|Author||: Michael Ewans|
|Publisher||: Cambridge Scholars Press|
|Release Date||: 2004|
|ISBN 10||: 1904303358|
|Pages||: 453 pages|
|Rating||: 4/5 from 21 reviews|
This book compiles revised versions of a number of the papers originally delivered at the Twenty-Fifth National Conference of the Musicological Society of Australia, held in Newcastle, New South Wales, between 3 and 6 October 2002. Aside from the three keynote addresses, all the papers published here have been refereed and peer reviewed. Like this publication, the conference was entitled Music Research: new directions for a new century. Papers were invited under four main themes: Research through Performance, Music and Society, Music and Technology, and Structure and Context. The three keynote speakers addressed the first three of these, Roy Howat and Suzanne Cusick approaching from different perspectives, respectively, the relationship between performance and research, and the relationship of both to music in society, while Rolf Gehlhaar discussed the many ways in which music can now interface with technology. List of Contributors Roy Howat, Marie-Louise CAtsalis, Rosalind Halton, Prudence Dunstone, Jacqueline Ogeil, Daniela Kaleva, Alan Maddox, Ikuno Sako, Johanna Selleck, Patricia Duke, Frank Murphy, John Napier, Suzan Cusick, Katelyn Barney, Elizabeth Mackinlay, Steven Knopoff, Brydie-Leigh Bartleet, Tim Humphrey, Roland Bannister, Antonio Tony Colla, Antonio Comin, Gabriela Vardanega, Linda Kouvaras, Jason Geary, David Irving, Anne-Marie Forbes, Peter Freeman, Julia Lu, Deborah Priest, Patricia Shaw, Jennifer Shaw, Rolf Gelhaar, Cathy Cox, Eddy Chong, Ruth Lee Martin, Dennis Collins, Nicholas Routley, Andrew Robbie, Jason Stoessel, John Phillips.
by Laurie J. Sampsel
This text is designed to help music students become familiar with and use the many research tools available to them. The content is arranged by type of research tool (e.g., encyclopedias, periodical indexes, discographies) and includes a general statement about the uses of each tool and anannotated bibliography that points out their purpose, scope, strengths, and weaknesses. Covering both print and electronic resources, the text does not attempt to be exhaustive but rather guides students to the major researchGET BOOK!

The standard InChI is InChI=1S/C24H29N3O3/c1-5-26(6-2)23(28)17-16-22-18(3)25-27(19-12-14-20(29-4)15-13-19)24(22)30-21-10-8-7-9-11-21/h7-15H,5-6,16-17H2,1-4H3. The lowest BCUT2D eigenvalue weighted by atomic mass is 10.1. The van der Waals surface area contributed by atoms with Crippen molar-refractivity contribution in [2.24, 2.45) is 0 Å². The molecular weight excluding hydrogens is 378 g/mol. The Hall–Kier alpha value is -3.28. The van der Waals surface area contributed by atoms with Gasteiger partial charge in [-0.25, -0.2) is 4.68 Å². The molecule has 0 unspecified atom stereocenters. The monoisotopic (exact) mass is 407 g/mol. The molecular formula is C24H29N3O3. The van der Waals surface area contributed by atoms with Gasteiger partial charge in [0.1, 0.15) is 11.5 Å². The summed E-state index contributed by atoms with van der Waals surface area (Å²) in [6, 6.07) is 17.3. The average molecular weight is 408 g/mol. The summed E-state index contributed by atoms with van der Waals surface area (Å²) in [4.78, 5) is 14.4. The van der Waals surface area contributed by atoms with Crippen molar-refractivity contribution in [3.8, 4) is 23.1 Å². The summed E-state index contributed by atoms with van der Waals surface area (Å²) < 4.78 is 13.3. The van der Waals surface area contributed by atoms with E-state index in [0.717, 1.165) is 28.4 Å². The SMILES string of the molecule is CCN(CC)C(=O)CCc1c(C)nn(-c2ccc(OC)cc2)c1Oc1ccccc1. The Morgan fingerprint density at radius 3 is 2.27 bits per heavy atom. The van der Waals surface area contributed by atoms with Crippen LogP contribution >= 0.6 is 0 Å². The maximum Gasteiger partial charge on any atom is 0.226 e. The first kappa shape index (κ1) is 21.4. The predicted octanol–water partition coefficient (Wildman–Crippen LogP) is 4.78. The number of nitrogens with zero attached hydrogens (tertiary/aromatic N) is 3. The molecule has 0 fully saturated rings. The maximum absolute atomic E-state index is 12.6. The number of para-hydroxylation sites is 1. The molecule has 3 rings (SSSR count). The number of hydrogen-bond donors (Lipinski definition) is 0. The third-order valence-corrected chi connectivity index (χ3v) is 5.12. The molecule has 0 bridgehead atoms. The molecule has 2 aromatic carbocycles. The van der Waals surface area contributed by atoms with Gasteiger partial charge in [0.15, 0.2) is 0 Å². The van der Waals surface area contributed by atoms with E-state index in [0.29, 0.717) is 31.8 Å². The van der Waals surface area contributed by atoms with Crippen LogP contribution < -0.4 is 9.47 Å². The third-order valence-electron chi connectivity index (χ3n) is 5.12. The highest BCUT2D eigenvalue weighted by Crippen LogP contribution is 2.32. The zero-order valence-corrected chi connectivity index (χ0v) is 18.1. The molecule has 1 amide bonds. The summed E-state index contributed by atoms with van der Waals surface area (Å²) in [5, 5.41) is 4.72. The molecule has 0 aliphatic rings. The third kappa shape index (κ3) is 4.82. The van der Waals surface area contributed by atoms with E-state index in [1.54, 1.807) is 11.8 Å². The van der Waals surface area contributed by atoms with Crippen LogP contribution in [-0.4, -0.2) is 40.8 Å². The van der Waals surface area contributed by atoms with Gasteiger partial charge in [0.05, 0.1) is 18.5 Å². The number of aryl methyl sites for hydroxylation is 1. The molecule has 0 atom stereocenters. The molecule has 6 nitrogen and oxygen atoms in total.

by Michael Ewans,Rosalind Halton
This book compiles revised versions of a number of the papers originally delivered at the Twenty-Fifth National Conference of the Musicological Society of Australia, held in Newcastle, New South Wales, between 3 and 6 October 2002. Aside from the three keynote addresses, all the papers published here have been refereed and peer reviewed. Like this publication, the conference was entitled Music Research: new directions for a new century. Papers were invited under four main themes: Research through Performance, Music and Society, Music andGET BOOK!
by Alexander R. Brinkman
Pascal Programming for Music Research addresses those who wish to develop the programming skills necessary for doing computer-assisted music research, particularly in the fields of music theory and musicology. Many of the programming techniques are also applicable to computer assisted instruction (CAI), composition, and music synthesis. The programs and techniques can be implemented on personal computers or larger computer systems using standard Pascal compilers and will be valuable to anyone in the humanities creating data bases. Among its useful featuresGET BOOK!
by John W. Schaffer,Deron McGee
In Knowledge-Based Programming for Music Research, Schaffer and McGee explore expert systems for applications in artificial intelligence (AI). The text concerns (1) basic principles for knowledge-based programming, (2) concepts and strategies for programming these systems, (3) a "universal data" model for music analysis, and (4) examples that concern specific aspects of design and application. The authors also investigate Prolog (programming in logic), one of the most widely used computer languages for AI, and base some of their applications on the recent implication-based theories ofGET BOOK!
by Phillip Crabtree,Donald H. Foster,Allen Scott
The Sourcebook for Research in Music, in this revised and greatly expanded second edition, is an invaluable guide to the researcher in navigating the vast proliferation of materials in music research. The editors emphasize English-language and recent sources, and also include essential materials in other languages. An opening chapter of introductory materials, including a list of common bibliographical terms with definitions, German and French bibliographical terms, and the plan of the Library of Congress and the Dewey Decimal music classificationGET BOOK!